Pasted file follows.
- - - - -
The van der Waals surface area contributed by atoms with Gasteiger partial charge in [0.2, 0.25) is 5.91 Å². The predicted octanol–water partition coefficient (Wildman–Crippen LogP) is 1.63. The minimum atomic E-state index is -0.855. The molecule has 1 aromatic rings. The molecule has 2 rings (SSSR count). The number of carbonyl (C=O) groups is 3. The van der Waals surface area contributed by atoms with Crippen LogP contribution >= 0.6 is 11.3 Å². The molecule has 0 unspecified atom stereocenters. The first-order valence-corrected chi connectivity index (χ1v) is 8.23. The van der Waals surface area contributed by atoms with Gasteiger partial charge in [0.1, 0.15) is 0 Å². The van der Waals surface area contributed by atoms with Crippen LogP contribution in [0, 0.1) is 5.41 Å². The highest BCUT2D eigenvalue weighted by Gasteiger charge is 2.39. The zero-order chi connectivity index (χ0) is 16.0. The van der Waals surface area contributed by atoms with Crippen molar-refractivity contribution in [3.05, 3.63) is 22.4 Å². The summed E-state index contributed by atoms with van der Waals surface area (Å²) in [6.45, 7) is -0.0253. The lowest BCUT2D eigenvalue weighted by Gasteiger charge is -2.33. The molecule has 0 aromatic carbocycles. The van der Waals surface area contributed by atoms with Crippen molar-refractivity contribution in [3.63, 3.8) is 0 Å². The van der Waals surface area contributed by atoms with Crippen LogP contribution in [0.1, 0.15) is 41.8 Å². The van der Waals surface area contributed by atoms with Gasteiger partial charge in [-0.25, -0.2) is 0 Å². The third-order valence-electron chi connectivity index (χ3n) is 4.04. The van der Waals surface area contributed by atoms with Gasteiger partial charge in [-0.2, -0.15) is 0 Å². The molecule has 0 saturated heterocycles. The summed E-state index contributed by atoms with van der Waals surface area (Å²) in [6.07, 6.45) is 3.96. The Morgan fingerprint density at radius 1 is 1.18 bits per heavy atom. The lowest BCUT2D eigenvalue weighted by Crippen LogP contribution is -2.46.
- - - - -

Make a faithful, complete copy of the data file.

The van der Waals surface area contributed by atoms with Gasteiger partial charge in [0.2, 0.25) is 5.91 Å². The predicted octanol–water partition coefficient (Wildman–Crippen LogP) is 1.63. The minimum atomic E-state index is -0.855. The molecule has 1 aromatic rings. The molecule has 2 rings (SSSR count). The number of carbonyl (C=O) groups is 3. The van der Waals surface area contributed by atoms with Crippen LogP contribution >= 0.6 is 11.3 Å². The molecule has 0 unspecified atom stereocenters. The first-order valence-corrected chi connectivity index (χ1v) is 8.23. The van der Waals surface area contributed by atoms with Gasteiger partial charge in [0.1, 0.15) is 0 Å². The van der Waals surface area contributed by atoms with Crippen LogP contribution in [0, 0.1) is 5.41 Å². The highest BCUT2D eigenvalue weighted by Gasteiger charge is 2.39. The zero-order chi connectivity index (χ0) is 16.0. The van der Waals surface area contributed by atoms with Crippen molar-refractivity contribution in [3.05, 3.63) is 22.4 Å². The summed E-state index contributed by atoms with van der Waals surface area (Å²) in [6.45, 7) is -0.0253. The lowest BCUT2D eigenvalue weighted by Gasteiger charge is -2.33. The molecule has 0 aromatic carbocycles. The van der Waals surface area contributed by atoms with Crippen molar-refractivity contribution in [3.63, 3.8) is 0 Å². The van der Waals surface area contributed by atoms with Crippen LogP contribution in [0.1, 0.15) is 41.8 Å². The van der Waals surface area contributed by atoms with Gasteiger partial charge in [-0.25, -0.2) is 0 Å². The third-order valence-electron chi connectivity index (χ3n) is 4.04. The van der Waals surface area contributed by atoms with Gasteiger partial charge in [-0.2, -0.15) is 0 Å². The molecule has 0 saturated heterocycles. The summed E-state index contributed by atoms with van der Waals surface area (Å²) in [6.07, 6.45) is 3.96. The Morgan fingerprint density at radius 1 is 1.18 bits per heavy atom. The lowest BCUT2D eigenvalue weighted by Crippen LogP contribution is -2.46.